The National Hockey League (NHL) was a not-for-profit entity established by the 26 teams to
govern the league. Its offices are responsible for league operations, broadcasting, television and team
services, corporate communications, public relations and special events. National Hockey League
Enterprise (NHLE) is for profit marketing division of the league. Currently, the sources of revenue for NHL
come from gate receipts, media, stadium related revenues, licensing, and merchandising. The major
expense for the clubs is the rising player salaries.
Despite achieving the exclusive network television contract in US – FOX Sports for the first time in
20 years, and re-negotiated integrated coverage agreement with ESPN, the NHL still need work hard to
reach a critical mass as defined by the sports networks by attracting aggregate high “quality” viewership.
The player’s salary rise has significantly raised team’s costs, and has driven one third of NHL teams
unprofitable, and another third barely profitable. In U.S., hockey is a misunderstood game that often is
associated with negative stereotypes and is tagged as a regional sport, making it hard to compete with
other professional sports. Much of the underexposure is deeply rooted in cultural differences.
The senior managers of the NHL had to make decisions pertaining to the growth of fan base and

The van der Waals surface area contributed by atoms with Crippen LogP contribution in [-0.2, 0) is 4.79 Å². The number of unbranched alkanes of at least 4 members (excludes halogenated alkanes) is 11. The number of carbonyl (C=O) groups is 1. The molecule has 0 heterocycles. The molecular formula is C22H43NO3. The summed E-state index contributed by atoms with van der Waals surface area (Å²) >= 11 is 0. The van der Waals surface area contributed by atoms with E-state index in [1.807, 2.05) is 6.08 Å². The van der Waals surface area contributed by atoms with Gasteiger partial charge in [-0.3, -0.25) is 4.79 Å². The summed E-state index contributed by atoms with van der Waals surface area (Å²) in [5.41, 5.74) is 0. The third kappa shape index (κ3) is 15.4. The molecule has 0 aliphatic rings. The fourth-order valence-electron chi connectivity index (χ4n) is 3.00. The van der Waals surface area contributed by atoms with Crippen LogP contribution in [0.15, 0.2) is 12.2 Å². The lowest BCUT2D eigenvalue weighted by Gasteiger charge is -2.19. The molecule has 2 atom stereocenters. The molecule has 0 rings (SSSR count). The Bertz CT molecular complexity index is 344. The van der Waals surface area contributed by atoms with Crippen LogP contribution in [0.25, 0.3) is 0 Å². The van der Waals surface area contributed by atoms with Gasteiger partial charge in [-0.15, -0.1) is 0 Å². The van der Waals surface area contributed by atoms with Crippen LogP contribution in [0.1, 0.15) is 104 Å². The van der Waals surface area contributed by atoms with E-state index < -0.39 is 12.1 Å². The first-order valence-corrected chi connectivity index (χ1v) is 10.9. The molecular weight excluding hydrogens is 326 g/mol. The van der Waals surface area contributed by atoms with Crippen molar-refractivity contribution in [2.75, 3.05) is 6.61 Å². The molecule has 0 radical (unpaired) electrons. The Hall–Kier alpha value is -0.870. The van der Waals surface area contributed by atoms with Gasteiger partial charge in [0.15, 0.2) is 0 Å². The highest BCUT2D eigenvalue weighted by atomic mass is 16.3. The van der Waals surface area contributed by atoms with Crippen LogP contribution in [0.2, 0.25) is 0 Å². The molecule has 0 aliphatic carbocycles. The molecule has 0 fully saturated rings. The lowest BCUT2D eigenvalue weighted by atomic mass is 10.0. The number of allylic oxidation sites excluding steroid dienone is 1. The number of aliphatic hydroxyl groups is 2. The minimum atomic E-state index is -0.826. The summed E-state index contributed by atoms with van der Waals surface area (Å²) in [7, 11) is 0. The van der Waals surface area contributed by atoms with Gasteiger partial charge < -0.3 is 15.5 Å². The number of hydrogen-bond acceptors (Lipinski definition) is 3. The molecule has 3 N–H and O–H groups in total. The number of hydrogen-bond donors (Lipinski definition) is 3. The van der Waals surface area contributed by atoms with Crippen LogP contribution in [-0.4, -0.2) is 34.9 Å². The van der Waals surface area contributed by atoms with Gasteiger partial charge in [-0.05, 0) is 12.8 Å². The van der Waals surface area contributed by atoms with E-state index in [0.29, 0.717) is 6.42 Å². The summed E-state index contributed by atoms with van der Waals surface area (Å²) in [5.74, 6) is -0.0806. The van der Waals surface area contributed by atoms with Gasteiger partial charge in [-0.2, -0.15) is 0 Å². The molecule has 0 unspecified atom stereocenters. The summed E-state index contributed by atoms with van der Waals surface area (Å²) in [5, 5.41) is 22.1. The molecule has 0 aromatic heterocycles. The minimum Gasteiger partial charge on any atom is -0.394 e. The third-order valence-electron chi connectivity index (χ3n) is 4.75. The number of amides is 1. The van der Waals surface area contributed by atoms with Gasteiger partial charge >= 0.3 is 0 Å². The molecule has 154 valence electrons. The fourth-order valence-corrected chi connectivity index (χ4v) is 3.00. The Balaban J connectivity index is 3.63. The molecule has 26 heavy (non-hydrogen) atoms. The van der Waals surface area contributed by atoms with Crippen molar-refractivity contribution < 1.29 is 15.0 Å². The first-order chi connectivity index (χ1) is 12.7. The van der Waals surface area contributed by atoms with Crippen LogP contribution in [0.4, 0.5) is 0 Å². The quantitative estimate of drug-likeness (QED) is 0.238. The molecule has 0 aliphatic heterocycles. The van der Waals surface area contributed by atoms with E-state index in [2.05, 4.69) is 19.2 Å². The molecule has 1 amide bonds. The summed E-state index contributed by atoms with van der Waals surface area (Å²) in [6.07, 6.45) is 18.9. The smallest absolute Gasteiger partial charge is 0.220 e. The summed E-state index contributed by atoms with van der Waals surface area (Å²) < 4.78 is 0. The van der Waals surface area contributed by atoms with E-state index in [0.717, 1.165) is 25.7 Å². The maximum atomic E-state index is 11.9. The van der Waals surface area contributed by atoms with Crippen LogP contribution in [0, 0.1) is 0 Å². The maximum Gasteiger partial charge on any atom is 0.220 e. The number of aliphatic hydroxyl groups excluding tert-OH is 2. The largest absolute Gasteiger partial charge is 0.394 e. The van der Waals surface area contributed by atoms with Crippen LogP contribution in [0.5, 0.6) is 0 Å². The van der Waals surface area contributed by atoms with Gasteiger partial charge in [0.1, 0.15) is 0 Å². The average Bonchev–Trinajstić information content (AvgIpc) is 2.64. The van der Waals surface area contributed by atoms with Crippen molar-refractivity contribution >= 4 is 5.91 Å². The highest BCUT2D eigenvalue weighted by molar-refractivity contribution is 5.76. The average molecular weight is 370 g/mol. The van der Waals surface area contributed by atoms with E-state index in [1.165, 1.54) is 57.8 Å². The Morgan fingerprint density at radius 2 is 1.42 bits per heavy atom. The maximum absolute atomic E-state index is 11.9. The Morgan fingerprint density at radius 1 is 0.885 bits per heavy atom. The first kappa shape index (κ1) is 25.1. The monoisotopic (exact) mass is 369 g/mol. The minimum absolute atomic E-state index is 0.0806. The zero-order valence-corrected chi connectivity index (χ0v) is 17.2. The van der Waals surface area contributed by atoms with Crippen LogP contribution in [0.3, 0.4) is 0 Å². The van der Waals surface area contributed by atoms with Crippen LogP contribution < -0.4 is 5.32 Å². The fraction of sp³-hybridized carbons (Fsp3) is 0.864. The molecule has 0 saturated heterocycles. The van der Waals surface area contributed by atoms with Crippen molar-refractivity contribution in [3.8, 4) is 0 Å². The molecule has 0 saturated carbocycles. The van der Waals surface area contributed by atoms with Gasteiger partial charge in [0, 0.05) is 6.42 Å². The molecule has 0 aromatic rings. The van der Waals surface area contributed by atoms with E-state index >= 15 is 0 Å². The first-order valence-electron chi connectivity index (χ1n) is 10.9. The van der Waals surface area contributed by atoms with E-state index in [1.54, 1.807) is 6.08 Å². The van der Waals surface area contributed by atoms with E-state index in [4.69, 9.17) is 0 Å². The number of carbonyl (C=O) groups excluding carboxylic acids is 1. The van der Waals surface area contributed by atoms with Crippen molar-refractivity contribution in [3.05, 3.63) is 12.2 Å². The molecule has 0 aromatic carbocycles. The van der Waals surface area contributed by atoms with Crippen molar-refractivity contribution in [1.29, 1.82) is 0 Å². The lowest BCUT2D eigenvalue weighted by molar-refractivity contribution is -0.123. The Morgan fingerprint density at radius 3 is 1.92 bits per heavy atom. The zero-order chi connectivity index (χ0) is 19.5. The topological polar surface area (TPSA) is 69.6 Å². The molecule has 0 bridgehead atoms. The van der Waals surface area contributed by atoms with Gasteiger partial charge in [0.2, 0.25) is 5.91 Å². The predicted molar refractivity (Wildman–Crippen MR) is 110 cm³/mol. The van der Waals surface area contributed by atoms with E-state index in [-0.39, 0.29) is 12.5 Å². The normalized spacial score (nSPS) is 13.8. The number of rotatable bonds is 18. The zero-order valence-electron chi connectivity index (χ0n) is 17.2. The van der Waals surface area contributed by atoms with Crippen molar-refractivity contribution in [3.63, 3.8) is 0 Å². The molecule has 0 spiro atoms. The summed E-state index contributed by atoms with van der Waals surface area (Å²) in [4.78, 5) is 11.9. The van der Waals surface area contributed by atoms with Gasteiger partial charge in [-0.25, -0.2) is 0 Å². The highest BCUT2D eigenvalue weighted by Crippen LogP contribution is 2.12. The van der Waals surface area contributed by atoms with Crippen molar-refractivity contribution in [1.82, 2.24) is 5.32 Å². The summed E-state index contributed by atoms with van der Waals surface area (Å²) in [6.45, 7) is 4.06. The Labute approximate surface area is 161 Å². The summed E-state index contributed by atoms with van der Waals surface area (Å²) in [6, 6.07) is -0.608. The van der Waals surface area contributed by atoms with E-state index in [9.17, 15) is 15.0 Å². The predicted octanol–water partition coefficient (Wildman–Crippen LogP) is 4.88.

promoting the entire hockey entertainment package, but they had different opinions on how to achieve
these. The two choices under consideration are network advertising and grassroots marketing. In summer
of 1995, the NHL conducted market research study to benchmark current fan support and guide future
decision making. Through analysis, we believe that with the right exposure and support, hockey can grow
its fan base phenomenally and creating value for NHL’s marking partners, owners, fans and players.
ASSESSMENT OF CURRENT SITUATION
As the league expanded its national coverage, it came into conflict with local market agreement
and conditions. For example, the NHL struggled against the constraints of local cable stations that require
ESPN to black out games broadcast from their area.
There is public speculation on a shift from hockey’s heartland cities to fresh new markets in
pursuit of broaden viewership and reduce direct competition against the other professional sports.
During 1990s, new teams constantly emerged, and rather than selling hockey as a sport, they
positioned it as family entertainment experience. The Pyramid Model indicated that the fast growth in street-